Eastwood Examines a Chapter of LA's Sordid Past in 'Changeling'

City Pulse | October 20, 2008
Based on a true story from Los Angeles, circa 1928, Christine Collins (Angelina Jolie) is a hard-working single mother whose nine-year-old son Walter is kidnapped. Months pass before the corruption-embattled LAPD delivers to Christine an imposter child three inches shorter than Walter, and circumcised. Christine's vocal protestations about the boy's identity are met with impunity by police Captain J.J. Jones (well played by Jeffrey Donovan -- TV's Burn Notice) who has Christine institutionalized in a psychiatric ward while local radio talk show Presbyterian minister Rev. Gustav Briegleb (John Malkovich) jumps to her defense. Apart from a flashing neon light coda that extends the film 10 minutes too far, Eastwood's drama is an engrossing drama with a keen line of social commentary.

After three panicked months of following up on the search for her son while working a day job as a switchboard manager on roller-skates, Captain Jones brings Christine to a train station where eager reporters await the mother-and-child reunion photo opportunity that will later be used against her. Were Christine not so vocal about the mishandled search for her son, Captain Jones would not attempt to pawn off another child on the distressed mother. So desperate is Captain Jones to silence Christine that he accuses her of attempting to "shirk" her maternal responsibilities in favor of living a libertine lifestyle before incarcerating her and committing her to an institution. Scenes between a manipulative psychopathic ward warden and Christine expand on the dead-end nature of her circumstance. Only if she signs a document stating that the imposter child is her own will she be allowed to leave the ward's slippery slope into certain insanity.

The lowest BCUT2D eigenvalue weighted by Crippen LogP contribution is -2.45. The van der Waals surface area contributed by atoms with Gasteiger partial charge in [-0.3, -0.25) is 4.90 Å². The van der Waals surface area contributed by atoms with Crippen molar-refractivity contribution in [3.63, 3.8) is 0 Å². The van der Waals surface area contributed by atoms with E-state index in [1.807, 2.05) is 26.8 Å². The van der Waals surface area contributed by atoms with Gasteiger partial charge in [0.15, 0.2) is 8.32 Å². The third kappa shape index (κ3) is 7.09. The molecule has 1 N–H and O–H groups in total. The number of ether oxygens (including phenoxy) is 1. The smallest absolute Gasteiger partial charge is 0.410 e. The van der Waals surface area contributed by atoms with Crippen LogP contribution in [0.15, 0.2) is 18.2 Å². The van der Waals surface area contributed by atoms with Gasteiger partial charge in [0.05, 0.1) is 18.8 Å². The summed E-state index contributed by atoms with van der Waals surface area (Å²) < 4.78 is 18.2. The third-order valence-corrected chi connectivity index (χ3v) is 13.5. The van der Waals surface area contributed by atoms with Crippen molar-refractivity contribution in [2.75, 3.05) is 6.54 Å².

Changeling -- or "The Exchange" as it was originally titled -- is a real-life allegory of working-class women's oppression in a particular period of American history. Eastwood leaves the degree to which that trend continues today for the audience to contemplate within the subtext of a shocking story. During an era when a not-so-honorable LAPD competed with their criminal rivals for illicit cash by publicly murdering the competition in cold blood, problematic women were silenced by men in power that surreptitiously confined them in mental institutions. If a prostitute got beaten up by a client who happened to be a cop, not only was no aid available, but she might be secreted away to the imprisonment of a mental ward with a regime of drugs and shock treatment.

The linear script (by television and comic book writer J. Michael Straczynski) spins off into a kneeling reach for a life-affirming ending that strains the film's otherwise solidifying effect. Nonetheless, Changeling is a well-crafted film that shows Clint Eastwood expanding on deeply rooted themes with a humanist eye. You might want to see it twice.

(Universal) Rated R. 141 mins. (B+)
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